Global buyouts by private equity firms hit $440 billion

01 March 2018

Global buyouts by private equity firms hit $440 billion in 2017, on a relatively flat deal count to 2016. Private equity firms face stiff competition for lucrative targets, from corporates in particular, with multiples for targets continuing to rise.

Private equity firms have enjoyed strong growth in assets under management, hitting a record $2.5 trillion, while investors have enjoyed strong returns on their investment. The industry is seeing increasingly larger numbers of active private equity (PE) firms, while investors are becoming increasingly active themselves in the investment process.

While M&A activity by private equity firms across Europe was projected to see a smaller increase in activity going into 2017 than into 2016, due to political instability from Brexit and the new US administration, throwing up hesitation, private equity firms remain a key global factor for large capital, seeking alternative assets for strong returns and differentiation. The segment sees investment activity from, among others, large pension funds and sovereign wealth funds. The segment has seen strong growth in terms of acquisition in recent years, while fundraising has reached levels last seen prior to the financial crisis.

However, challenges remain for the industry, with multiples hitting more than 11, while the number of quality targets decreases in the face of stiff competition. Demand for strong returns, and pressure on fees, from limited partners, is creating further pressure on firms. The latest edition of Bain & Company’s ‘Global Private Equity Report 2018’ report sheds light on trends within the industry.

Buyouts in 2017

Deal count among PE firms picked up in 2017, with more than 3,000 deals counted – a slight 2% increase on 2016. The market has seen a slight decrease in activity on the peak in 2014, when there were almost 4,000 deals. However, the boom years of 2006 and 2007 haven’t yet been repeated.

Deal value also saw an increase during 2017 on 2016, with total value up from 369 billion to $440 billion. The Asia Pacific saw the most significant rise in deal value, up 74% from last year, while North America went up by a more modest 10%. The deal value for 2017 was strong, but fell well short of 2015’s $559 billion in value and 2007’s $762 billion in value.

Add-on deals, whereby PE firms acquire companies to bolt-on to existing portfolio companies (buy-and-build stratagems), have been added to the buyout list. The phenomenon has become increasingly common, as a means of, among others, bringing together a number of smaller companies to create synergies that then garner a premium at exit.

Dry powder reserves

While buyouts were relatively high last year, the amount of capital raised hit record heights at $1.7 trillion. The increase reflects increased support from limited partners seeking strong returns on their investment, with private markets seen as more competitive than equities and bonds in particular. Buyout was the third biggest segment by value, with 23% of the total pie, with growth funding in second place (33%), while direct lending direct lending came in at 36% of the total pie.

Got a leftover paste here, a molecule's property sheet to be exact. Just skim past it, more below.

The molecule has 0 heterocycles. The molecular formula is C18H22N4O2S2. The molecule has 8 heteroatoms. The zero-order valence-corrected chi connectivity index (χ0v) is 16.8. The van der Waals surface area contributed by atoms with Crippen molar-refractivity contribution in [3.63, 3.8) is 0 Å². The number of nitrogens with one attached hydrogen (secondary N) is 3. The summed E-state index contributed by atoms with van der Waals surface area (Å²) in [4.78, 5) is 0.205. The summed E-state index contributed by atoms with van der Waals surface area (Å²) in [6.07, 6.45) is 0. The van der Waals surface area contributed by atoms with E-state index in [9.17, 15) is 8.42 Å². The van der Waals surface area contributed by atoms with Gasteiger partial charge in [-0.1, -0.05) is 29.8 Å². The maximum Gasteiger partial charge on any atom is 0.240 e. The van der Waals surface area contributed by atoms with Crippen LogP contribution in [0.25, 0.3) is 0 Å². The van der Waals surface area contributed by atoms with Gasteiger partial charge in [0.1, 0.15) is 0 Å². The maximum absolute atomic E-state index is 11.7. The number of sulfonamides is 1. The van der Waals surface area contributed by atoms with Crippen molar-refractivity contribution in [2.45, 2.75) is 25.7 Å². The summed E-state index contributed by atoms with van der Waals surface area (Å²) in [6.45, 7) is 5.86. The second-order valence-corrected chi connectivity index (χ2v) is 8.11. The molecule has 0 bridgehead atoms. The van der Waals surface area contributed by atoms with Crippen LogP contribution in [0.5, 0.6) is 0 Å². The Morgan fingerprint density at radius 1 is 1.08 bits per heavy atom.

Putting PE to work

Putting the record level of fundraised capital to work will not be easy. According to researchers, various limitations created by the market, largely poor and overvalued supply, preventing PE firms from making strong returns on investment.

Buyout purchase price multiples

The disconnect between targets, their values and returns, reflects a dearth of market opportunities as high demand from PE firms and corporates, pushes up values and limits choice. Average EBITDA purchase price multiples hit 11.2 in Q3 2017, an increase of 0.5x on Q2 2017. Valuations have been above 10 since 2015, reflecting the long-term trend of premium company valuations.

The increasing level of dry powder, coupled with investor expectations – pressures PE firms to make investments, which ups risks, while also pressuring companies to maintain discipline.

The market is also facing considerable pressure from a rise in the number of firms actively pursuing targets – this is the case in both the PE segment as well as the corporate segment. Corporates, for instance, are increasingly focused on acquiring companies that do not scale, but provide access to, among others, technology and talent. Corporate venture capital deals now make up around 20% of total venture capital investment.

PE firm numbers rise

In the PE segment meanwhile, the number of firms has continued to increase to 7,775, adding further competitive forces to an already busy marketplace.

Hugh MacArthur, global head of Bain & Company’s Private Equity practice, said, “This structural imbalance is, without doubt, the industry’s biggest challenge, stemming from heavy competition for deals, which puts persistent upward pressure on asset prices. In the coming years, this, along with heavy competition and the looming threat of an eventual economic downturn will require PE funds to create portfolio company value from the inside out – through better leadership and execution – or accept middling returns. We could also see more M&A-based deals, including buy-and-build transactions that continue to be a staple of deal making as well as more, bold, large-scale M&A.”